‘Failure of climate leadership’: House Dems’ tax plan leaves oil subsidies in place

“Omitting provisions to end fossil fuel subsidies—some of which have been in place for over 100 years—is inexcusable.”

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SOURCECommon Dreams
An aerial view shows Marathon Petroleum Corporation's Los Angeles Refinery, California's largest producer of gasoline, on April 22, 2020. (Photo: David McNew/Getty Images)

Climate campaigners took House Democrats to task on Monday for releasing a tax plan that would keep in place billions of dollars in subsidies to the fossil fuel industry, a decision that one advocacy group called an “egregious dereliction of duty” amid the worsening planetary crisis.

While the proposal (pdf) unveiled by the powerful House Ways and Means Committee would close one tax loophole for international oil and gas extraction, the advocacy group Friends of the Earth pointed out in a statement that the plan would leave untouched a number of domestic fossil fuel subsidies currently embedded in the U.S. tax code, including:

  • A subsidy enacted in 1916 (Sections 263(c) and 291) allowing many fossil fuel producers to deduct 100% of many costs associated with extraction;
  • A subsidy enacted in 1926 (Sections 611 through 613A and 291) that allows many producers to deduct 15% of gross income annually, which often results in a deduction greater than the value of actual assets; and
  • A tax credit for “carbon capture and sequestration” (Section 45Q), an unrealized, faulty technological process that is falsely characterized by the industry as a solution to toxic climate emissions.

“This is a failure of climate leadership that will not soon be forgotten,” said Friends of the Earth president Erich Pica, who called on House Ways and Means Committee chair Rep. Richard Neal (D-Mass.) and House Speaker Nancy Pelosi (D-Calif.) to immediately amend the proposal.

Mitch Jones, policy director of Food & Water Watch, offered a similar assessment of House Democrats’ plan, arguing that “we must be halting new oil and gas drilling and fracking, not encouraging decades more of it.”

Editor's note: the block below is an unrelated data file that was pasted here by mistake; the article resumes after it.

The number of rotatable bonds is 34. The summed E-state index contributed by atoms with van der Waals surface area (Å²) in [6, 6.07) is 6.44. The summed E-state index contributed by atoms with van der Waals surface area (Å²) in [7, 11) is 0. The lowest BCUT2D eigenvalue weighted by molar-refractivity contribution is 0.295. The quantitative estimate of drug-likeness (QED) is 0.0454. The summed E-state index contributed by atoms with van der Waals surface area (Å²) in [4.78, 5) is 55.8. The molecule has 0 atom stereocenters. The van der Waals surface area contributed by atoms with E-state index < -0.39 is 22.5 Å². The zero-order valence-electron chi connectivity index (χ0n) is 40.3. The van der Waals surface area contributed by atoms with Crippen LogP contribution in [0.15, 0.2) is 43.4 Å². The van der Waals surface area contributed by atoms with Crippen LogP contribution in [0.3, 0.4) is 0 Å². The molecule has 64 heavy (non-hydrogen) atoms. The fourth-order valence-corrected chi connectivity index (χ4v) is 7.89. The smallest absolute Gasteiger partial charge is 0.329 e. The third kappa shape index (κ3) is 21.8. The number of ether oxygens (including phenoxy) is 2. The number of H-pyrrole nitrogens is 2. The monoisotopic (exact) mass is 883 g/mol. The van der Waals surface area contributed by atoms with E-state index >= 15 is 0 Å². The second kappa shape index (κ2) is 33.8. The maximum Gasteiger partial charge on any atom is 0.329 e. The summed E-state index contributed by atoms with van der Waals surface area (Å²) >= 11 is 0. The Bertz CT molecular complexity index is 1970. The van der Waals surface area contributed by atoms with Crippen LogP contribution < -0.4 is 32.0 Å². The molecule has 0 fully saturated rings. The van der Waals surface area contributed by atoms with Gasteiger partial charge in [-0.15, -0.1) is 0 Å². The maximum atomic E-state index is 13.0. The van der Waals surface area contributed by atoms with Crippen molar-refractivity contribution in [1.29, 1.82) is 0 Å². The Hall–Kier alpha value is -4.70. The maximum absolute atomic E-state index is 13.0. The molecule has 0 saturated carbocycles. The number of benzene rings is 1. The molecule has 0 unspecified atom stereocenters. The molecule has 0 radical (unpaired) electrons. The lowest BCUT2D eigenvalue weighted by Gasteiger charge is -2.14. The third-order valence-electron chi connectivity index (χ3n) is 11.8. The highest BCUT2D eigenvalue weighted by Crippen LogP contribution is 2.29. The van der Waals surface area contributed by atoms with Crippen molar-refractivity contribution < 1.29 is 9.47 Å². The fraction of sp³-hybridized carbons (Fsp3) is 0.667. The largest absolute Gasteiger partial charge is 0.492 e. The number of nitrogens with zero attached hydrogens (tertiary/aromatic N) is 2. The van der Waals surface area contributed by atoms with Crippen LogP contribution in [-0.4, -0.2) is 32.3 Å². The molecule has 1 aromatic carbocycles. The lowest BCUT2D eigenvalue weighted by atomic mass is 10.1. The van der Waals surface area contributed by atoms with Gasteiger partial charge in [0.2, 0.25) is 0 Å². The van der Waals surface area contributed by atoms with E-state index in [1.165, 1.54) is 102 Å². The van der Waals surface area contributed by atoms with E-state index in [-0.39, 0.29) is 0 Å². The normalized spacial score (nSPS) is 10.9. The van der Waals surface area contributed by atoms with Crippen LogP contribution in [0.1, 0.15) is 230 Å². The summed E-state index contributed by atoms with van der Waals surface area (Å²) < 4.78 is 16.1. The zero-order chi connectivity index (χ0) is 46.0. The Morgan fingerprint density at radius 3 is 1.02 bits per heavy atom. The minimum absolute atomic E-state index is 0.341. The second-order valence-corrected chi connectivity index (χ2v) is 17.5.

“This abject failure to stand against polluting fossil fuels and stand up for a livable planet now leads to a firm demand to the Senate and the Biden administration: No handouts for fossil fuels can be allowed,” said Jones. “Not one dollar will be tolerated.”

The House Ways and Means Committee’s tax proposal is designed to help fund green energy investments, healthcare expansions, and other policy priorities that Democrats hope to include in their sprawling budget reconciliation package—a centerpiece of the party’s and President Joe Biden’s domestic agenda.

In April, Biden released a tax proposal that called for the elimination of around $35 billion worth of fossil fuel subsidies over the next decade. The Treasury Department said in a report (pdf) outlining the president’s plan that the “main impact” of the repeal of such subsidies “would be on oil and gas company profits”—which may help explain the fossil fuel industry’s ongoing lobbying blitz in support of its preferential tax treatment.

On Monday, in a statement that did not mention fossil fuel subsidies, White House spokesperson Andrew Bates praised the Ways and Means Committee’s new proposal as “significant progress.”

The Senate Finance Committee, headed by Sen. Ron Wyden (D-Ore.), is currently crafting a tax proposal that’s expected to differ significantly from the House plan. For the reconciliation package to become law, the House and Senate must ultimately approve identical legislation—a difficult task given Democrats’ narrow margins in both chambers.

It’s not precisely clear why the House Ways and Means Committee opted not to tackle fossil fuel subsidies, a move supported by a majority of the U.S. public and many—though not all—Democratic lawmakers. Late last month, a group of more than 50 House Democrats penned a letter urging their party’s leadership to prioritize the elimination of fossil fuel subsidies in the emerging reconciliation package.

“We support a deal that sufficiently enhances climate justice, especially in repealing fossil fuel subsidies. Congress must follow through in implementing the president’s vision,” the lawmakers wrote. “The United Nations Intergovernmental Panel on Climate Change (IPCC) has stated clearly that the world has less than a decade left to make significant reductions in carbon pollution emissions.”

Collin Rees, U.S. campaigns manager at Oil Change International, said in a statement Monday that the reconciliation bill “represents our best chance in decades to end billions in deadly public giveaways to fossil fuel corporations.”

“Omitting provisions to end fossil fuel subsidies—some of which have been in place for over 100 years—is inexcusable,” said Rees. “The disappearance of subsidy removal in the draft bill is an egregious example of fossil fuel lobbyists meddling with our democracy. While millions suffer from climate impacts, our legislation is too often written to benefit a handful of special interests.”

“We urge representatives to legislate for our future,” Rees added, “not for the profits of Big Oil and Gas executives.”

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